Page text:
By Alexandra DeCandia
Humans have a talent for disrupting natural processes. Through the overharvest of species and inundation of landscapes with highways and suburbs, we’ve continuously rendered wild populations small and fragmented. Compared to larger, outbred populations, these communities exhibit higher rates of inbreeding. If their circumstances do not improve, inbreeding depression, or reduced reproductive fitness, may lock these populations in “extinction vortices,” whereby genetic and demographic declines work synergistically towards ultimate extinction.
Luckily, it is possible to escape this vortex. “Genetic rescue,” a more positive example of human disruption, has been proposed as means of mitigating inbreeding depression. It occurs when immigrants into a small population drastically improve overall fitness beyond theoretical predictions. These immigrants inject genetic diversity into ailing populations and thereby reduce their genetic load by disrupting homozygous deleterious alleles. This then enables rapid population expansion and overall improved fitness.
As a management strategy, genetic rescue can be achieved in two ways: (1) facilitating natural gene flow through improved connectivity between fragmented populations, and (2) artificially translocating immigrants into an inbred population. The management of Mexican wolves presents an example of the first strategy. Mexican wolves (Canis lupus baileyi) are the most genetically distinct descendants of the North American gray wolf. Due to habitat loss and human hunting throughout the 19th and 20th centuries, these once abundant carnivores were reduced to seven captive individuals by the mid-20th century. Unsurprisingly, signs of inbreeding depression appeared in reintroduced populations as a result of founder effects and geographic isolation. To prevent further declines, conservation geneticists combined population viability analysis with topographic data to propose a series of corridors between the introduced populations. Increased connectivity, when combined with Mexican wolves’ dispersal capabilities, now facilitates natural gene flow between populations.
Alternatively, the second management strategy, translocation, artificially transports foreign gametes or individuals into inbred populations. Source populations for these organisms include other wild populations (e.g. California bighorn sheep), captive populations (e.g. Houbara bustard), and wild populations of different subspecies (e.g. Florida panther). Genetically distinct, translocated individuals deposit variation from their source populations into those suffering from inbreeding depression. Occasionally, translocations even possess specific genotypic aims. In the case of the American chestnut (Castanea dentata), for example, conservation geneticists sought to imbue the once widespread species with genetic resistance to blight fungus. Through hybridization with the Chinese chestnut (C. mollissima) and repeated backcrossing with resistant American chestnuts, the species was able to maintain unique morphologies alongside appropriated fungal-resistance.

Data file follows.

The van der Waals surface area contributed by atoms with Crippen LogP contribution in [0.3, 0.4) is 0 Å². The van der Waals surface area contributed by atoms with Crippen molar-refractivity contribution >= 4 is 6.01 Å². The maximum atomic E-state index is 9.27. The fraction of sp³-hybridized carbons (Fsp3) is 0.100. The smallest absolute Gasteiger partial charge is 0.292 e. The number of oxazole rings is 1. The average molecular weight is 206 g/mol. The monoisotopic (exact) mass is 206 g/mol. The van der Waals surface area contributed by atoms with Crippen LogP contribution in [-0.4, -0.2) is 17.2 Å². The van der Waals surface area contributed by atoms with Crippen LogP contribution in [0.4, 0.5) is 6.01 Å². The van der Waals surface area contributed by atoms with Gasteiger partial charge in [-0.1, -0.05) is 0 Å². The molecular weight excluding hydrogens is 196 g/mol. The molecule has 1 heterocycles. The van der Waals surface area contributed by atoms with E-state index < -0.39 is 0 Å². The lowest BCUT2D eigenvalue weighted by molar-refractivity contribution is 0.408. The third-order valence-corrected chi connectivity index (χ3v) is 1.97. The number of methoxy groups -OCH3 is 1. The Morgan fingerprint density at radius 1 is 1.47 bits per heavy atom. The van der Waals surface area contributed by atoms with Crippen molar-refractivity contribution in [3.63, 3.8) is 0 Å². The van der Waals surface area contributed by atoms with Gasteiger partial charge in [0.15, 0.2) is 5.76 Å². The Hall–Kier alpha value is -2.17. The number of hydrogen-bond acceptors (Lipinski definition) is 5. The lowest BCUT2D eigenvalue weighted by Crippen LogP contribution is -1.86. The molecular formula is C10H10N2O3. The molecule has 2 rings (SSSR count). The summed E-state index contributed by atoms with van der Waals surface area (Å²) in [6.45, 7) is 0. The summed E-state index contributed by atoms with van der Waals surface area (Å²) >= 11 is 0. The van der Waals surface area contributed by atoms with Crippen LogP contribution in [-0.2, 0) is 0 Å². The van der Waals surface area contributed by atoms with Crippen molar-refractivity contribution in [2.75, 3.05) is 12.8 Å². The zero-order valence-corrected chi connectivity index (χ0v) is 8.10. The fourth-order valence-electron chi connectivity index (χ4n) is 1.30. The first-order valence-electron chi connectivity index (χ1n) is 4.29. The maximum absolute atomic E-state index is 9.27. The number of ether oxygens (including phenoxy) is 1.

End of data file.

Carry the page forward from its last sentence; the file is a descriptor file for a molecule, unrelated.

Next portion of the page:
While successful in the aforementioned cases, genetic rescue should not be considered a panacea for all species suffering from heavy genetic loads. As genetic management of wild populations remains relatively novel, few studies document its long-term effects. In some cases, the intentional hybridization of divergent populations can render hybrids and their offspring maladapted to a particular environment, a phenomenon termed outbreeding depression. These fitness reductions may even increase pathogen susceptibility, as was documented in an experimental crossing of two genetically distinct populations of largemouth bass (Micropterus salmoides). As a result, the decision to implement genetic rescue through connectivity or translocation becomes a cost-benefit analysis of the relative risks associated with inbreeding and outbreeding depression. What’s more, if the ultimate causes of a population’s decline are not removed, no number of translocations will be able to sustain the species in perpetuity.